On a recent brisk fall day last year LG and I celebrated the fortieth anniversary of our clinical journey together as patient and doctor. When we initially met in 1974, LG was a young married woman whose heart had been damaged by rheumatic fever leading to narrowing of her mitral valve (mitral stenosis). At the time, I was a new assistant professor and cardiologist at Yale University School of Medicine and Yale-New Haven Medical Center. I have remained at Yale for my entire career, rising in the ranks, serving as Chief of Cardiology for 26 years. Today I continue to teach and see patients like L.G.
In our over 40 year doctor-patient relationship, LG has undergone two major open heart surgeries, initially to repair and then to replace her mitral valve. She also developed a heart rhythm disturbance called atrial fibrillation and experienced a mild asymptomatic decrease in heart function which responded to medication. Today she takes a blood thinner (anticoagulant) to prevent blood clots resulting from her artificial heart valve and irregular heart rhythm, and medications to slow her heart rate and to improve her heart function. Above all, she leads a very active, productive and satisfying life.
On this special anniversary my wife and I visit the beautiful log house where LG and her husband live. It sits majestically on a hill top looking down at the town reservoir. We admire her antiques (a passion she shares with my wife) and as we chat, we learn more about each other's interest and lives. The four of us then dine at a local restaurant where we toast our forty year relationship. As we part we vow to make this anniversary dinner an annual event. It was an emotional evening, and while I may have been a bit teary-eyed, these were tears of intense joy, satisfaction and pride embodying the unique poetry that is medicine and patient care. Although my career has involved major commitments to research, education and administration, it always has been the patient interaction that fuels my engine.
Today's media frequently focus on the current problems in medical practice and the discontent experienced by both patients and physicians. Medicine is often depicted as a commodity, a business, an industry and a field in which resources are often distributed inequitably. Attacks on the Affordable Care Act and its impact on physicians continue unabated without concern for the patient multitudes who are being helped by this legislation. Physicians often bemoan the fact there is not enough time to spend with patients, that they are inadequately reimbursed for their services, and that there are ongoing problems with various administrative bureaucracies as well as substantial stress and inefficiency associated with electronic medical records. I do not deny the existence or importance of these issues.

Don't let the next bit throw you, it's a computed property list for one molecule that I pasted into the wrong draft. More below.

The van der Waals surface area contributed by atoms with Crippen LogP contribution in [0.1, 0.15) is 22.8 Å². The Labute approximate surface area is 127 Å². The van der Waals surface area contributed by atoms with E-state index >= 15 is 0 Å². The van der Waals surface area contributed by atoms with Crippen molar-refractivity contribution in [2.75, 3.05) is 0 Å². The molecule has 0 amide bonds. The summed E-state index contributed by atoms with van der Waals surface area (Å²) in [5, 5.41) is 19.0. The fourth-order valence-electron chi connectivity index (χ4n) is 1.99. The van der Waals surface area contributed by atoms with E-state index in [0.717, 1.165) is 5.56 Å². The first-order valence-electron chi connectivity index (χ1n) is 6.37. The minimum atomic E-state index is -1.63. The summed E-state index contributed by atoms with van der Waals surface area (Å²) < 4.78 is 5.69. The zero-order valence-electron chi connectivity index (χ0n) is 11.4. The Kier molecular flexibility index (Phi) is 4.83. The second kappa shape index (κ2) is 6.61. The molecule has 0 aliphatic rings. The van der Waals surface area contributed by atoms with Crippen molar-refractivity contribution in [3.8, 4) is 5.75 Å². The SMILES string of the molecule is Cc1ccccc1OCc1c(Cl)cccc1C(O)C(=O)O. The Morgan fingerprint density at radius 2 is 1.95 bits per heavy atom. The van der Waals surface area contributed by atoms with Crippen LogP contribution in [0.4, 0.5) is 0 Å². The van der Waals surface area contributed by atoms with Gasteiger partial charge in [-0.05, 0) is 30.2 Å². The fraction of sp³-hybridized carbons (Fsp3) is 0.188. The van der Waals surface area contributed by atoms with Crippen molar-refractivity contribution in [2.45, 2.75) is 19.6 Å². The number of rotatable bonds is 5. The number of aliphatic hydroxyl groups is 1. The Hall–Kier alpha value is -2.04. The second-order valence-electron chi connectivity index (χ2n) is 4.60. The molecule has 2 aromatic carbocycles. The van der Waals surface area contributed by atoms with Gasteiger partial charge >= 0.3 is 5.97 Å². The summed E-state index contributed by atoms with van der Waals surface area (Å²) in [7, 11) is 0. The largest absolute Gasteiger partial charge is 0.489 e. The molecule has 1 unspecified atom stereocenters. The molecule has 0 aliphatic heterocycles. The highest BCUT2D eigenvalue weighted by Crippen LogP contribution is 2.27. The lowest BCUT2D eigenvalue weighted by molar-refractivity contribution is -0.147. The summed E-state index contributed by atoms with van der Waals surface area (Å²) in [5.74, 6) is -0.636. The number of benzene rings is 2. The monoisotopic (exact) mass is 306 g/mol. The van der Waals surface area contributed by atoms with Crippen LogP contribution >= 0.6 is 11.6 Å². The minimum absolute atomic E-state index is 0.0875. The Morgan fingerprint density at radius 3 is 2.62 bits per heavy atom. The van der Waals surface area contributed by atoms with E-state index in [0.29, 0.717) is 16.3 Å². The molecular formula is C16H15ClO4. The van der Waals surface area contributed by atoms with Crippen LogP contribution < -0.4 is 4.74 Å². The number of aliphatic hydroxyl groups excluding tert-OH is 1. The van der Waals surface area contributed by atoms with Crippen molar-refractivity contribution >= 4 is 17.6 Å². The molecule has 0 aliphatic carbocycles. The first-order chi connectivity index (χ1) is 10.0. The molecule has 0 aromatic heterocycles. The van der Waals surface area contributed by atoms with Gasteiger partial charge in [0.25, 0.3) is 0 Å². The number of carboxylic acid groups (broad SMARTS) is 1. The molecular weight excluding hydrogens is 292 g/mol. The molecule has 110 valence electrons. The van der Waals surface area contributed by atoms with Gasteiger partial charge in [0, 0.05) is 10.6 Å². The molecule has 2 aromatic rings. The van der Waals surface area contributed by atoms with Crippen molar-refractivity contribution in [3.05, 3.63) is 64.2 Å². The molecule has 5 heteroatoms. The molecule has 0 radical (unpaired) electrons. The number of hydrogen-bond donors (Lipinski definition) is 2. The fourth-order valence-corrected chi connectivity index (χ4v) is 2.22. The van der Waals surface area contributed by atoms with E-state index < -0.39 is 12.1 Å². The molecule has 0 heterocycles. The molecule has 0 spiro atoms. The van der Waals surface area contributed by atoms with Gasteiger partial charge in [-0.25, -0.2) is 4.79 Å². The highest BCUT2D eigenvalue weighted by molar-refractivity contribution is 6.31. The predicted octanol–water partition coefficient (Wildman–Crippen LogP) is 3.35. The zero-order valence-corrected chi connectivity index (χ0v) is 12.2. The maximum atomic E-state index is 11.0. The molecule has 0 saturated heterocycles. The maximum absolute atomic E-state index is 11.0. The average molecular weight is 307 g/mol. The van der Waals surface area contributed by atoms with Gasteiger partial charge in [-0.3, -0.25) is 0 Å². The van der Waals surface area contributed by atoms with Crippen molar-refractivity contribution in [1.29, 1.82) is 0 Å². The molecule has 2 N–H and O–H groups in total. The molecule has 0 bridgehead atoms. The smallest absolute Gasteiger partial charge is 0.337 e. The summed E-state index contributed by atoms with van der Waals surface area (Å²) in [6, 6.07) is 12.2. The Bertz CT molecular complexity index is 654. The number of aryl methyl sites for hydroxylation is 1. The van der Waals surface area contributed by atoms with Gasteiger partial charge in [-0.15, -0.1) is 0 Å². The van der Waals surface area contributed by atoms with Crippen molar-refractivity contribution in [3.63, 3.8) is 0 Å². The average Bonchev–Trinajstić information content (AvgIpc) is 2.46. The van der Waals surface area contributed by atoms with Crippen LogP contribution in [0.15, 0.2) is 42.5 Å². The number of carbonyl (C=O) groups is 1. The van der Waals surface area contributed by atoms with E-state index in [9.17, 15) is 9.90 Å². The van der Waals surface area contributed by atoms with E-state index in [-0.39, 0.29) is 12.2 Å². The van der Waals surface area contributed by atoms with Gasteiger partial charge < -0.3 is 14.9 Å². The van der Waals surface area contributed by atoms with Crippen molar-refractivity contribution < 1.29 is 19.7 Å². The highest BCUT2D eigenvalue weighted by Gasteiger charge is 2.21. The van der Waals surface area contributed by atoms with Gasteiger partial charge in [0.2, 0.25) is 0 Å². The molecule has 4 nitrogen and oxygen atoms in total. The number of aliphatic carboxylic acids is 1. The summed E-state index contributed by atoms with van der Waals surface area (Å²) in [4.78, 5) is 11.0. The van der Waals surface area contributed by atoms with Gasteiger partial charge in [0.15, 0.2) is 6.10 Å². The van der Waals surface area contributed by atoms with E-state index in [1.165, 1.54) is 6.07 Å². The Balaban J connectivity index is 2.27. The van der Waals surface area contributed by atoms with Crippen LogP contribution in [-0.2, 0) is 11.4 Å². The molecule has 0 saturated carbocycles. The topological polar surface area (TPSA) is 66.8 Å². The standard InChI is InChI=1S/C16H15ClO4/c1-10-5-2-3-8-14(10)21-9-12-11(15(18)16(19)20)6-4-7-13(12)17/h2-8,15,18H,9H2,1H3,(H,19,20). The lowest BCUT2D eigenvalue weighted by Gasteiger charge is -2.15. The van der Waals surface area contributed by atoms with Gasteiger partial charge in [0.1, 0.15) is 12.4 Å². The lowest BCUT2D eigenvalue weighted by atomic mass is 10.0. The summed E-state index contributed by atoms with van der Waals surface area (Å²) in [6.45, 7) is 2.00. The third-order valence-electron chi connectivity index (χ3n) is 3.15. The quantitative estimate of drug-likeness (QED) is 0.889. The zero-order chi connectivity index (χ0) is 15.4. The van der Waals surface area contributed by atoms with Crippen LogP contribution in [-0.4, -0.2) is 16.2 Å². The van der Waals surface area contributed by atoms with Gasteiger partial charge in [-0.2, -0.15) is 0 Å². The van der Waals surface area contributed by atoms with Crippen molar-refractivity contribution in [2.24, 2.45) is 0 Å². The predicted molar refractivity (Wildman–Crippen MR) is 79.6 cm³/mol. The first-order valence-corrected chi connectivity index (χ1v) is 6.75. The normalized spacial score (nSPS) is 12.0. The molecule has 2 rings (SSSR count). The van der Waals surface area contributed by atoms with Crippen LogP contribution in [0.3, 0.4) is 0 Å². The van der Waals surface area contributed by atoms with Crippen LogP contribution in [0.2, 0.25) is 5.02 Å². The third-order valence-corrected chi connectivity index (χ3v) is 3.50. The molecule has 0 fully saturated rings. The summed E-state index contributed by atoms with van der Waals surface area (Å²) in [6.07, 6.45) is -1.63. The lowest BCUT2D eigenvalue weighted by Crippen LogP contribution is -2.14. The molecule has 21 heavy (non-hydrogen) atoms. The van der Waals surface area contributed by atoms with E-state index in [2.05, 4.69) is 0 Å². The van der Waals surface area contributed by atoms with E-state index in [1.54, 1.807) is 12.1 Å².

But these issues are in no way close to the whole story. The litany of complaints overlooks the major scientific and clinical advances in medicine that now allow patients like LG, with severe heart disease, not only survive over forty years, but also thrive and lead productive and fulfilling lives. Such an outcome was unheard of when I began my medical career almost 50 years ago. We are in the midst of a profound revolution in the scientific understanding of human disease that is destined to continue to improve patient outcomes in the next decades. It is a delight to be a part of this scientific and clinical era and to observe and benefit from how science and technology can be focused on life-saving advances.
Sadly, in this era of increasing depersonalization and automation in medicine, we are losing the exhilaration that comes from serving as a healer. Our ongoing joys as physicians, both intellectual and emotional, are taking a back seat to presumed or real failures in the current system of health care delivery. Even in the current environment, sensitivity and empathy can and must be maintained.
It must never be forgotten that physicians are an extremely privileged group. We have been given a platform to heal, to improve, and, at times, to save lives. In so doing, we are rewarded with profound gratification and personal satisfaction that is seldom achieved in other professions. Perhaps not all physicians will celebrate over forty years of treating individual patients with serious cardiac or other medical problems. But all physicians have the opportunity to experience the rewards of doctoring and healing. As a profession we must spend less time complaining and more time rejoicing about what medicine does for our patients and for us.